Applications that are heavily impacted by memory access time, such as NoSQL databases, can be greatly affected by this metric. “If possible, memory frequency should always be checked – as two bare metal machines with otherwise identical specs, can register differences in performance of up to 40 per cent, solely based on this metric,” advised Hreninciuc.

The physical placement of memory in slots can also greatly impact performance. With the wrong placement, memory chips will not make use of their maximum frequency and could even function at half their intended performance. Some vendors provide online configurators for optimum memory placement inside the bare metal server. Just by changing the distribution of memory across their machines, users could achieve a significant increase in frequency and performance.

4. Hyper-Threading can decrease performance for CPU intensive applications
Intel’s Hyper-Threading technology is meant to accelerate CPU performance and in most cases it does that very well. However, in applications that are very CPU intensive, deactivating Hyper-Threading can yield 5-10 per cent better performance. In bare metal environments, deactivating Intel Virtualization Technology (Intel VT-x) can also yield an extra performance boost of up to 5 per cent.

“Additional performance is always valuable and applying these tips based on our benchmarking could help any IT director obtain up to 60 per cent more performance from their existing infrastructure,” concluded Hreninciuc.

Bigstep’s product manager Alex Bordei will be discussing the benchmarking in more detail during an exclusive O’Reilly webcast ]‘Getting the Most Out of Your NoSQL DB - Best Practices for Optimizing Infrastructure Performance and Budget’|http://www.oreilly.com/pub/e/3143] on 7 August.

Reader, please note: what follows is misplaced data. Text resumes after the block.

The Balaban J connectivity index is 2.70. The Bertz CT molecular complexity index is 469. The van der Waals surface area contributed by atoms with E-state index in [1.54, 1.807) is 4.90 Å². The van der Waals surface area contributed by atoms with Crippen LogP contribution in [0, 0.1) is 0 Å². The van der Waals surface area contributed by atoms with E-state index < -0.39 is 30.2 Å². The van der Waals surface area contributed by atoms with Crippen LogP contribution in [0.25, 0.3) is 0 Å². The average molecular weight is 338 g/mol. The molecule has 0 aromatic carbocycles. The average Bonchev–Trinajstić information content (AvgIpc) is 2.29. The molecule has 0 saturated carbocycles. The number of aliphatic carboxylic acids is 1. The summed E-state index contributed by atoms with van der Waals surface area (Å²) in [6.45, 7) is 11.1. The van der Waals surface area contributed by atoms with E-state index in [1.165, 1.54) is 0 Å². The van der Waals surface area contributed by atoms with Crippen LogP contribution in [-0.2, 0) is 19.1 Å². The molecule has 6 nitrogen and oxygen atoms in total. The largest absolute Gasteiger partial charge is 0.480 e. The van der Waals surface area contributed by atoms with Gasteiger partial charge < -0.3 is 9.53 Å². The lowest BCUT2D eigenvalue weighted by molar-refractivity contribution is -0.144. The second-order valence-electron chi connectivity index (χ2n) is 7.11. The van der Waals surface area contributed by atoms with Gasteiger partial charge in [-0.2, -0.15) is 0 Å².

The webcast is hosted by O’Reilly’s Chief Data Scientist and Director of Content Strategy for Data, Ben Lorica, and anyone interested in attending can register for free here.

-ends-

* Bigstep extensively benchmarked its Full Metal Cloud in Q2 2014 using a number of industry standard tools. The findings summarised here have been observed and confirmed over a number of benchmarks. Their aim is to serve as guidelines for infrastructure optimisation but end results depend on both the hardware and the software used.

About Bigstep

Bigstep is an Infrastructure as a Service (IaaS) provider founded by Lucas Roh, serial entrepreneur and founder of Hostway Corp. (www.hostway.com) and Affinity (www.affinity.com).
Headquartered in London, with its infrastructure based in Reading, Bigstep combines full hardware performance with the flexibility of the cloud to create the world’s most powerful public computing infrastructure. In February this year Bigstep won the newcomer of the year award at UK Cloud Awards 2014.

For further information contact:
Paul Allen – Rise PR
paul@risepr.co.uk
07515 199 487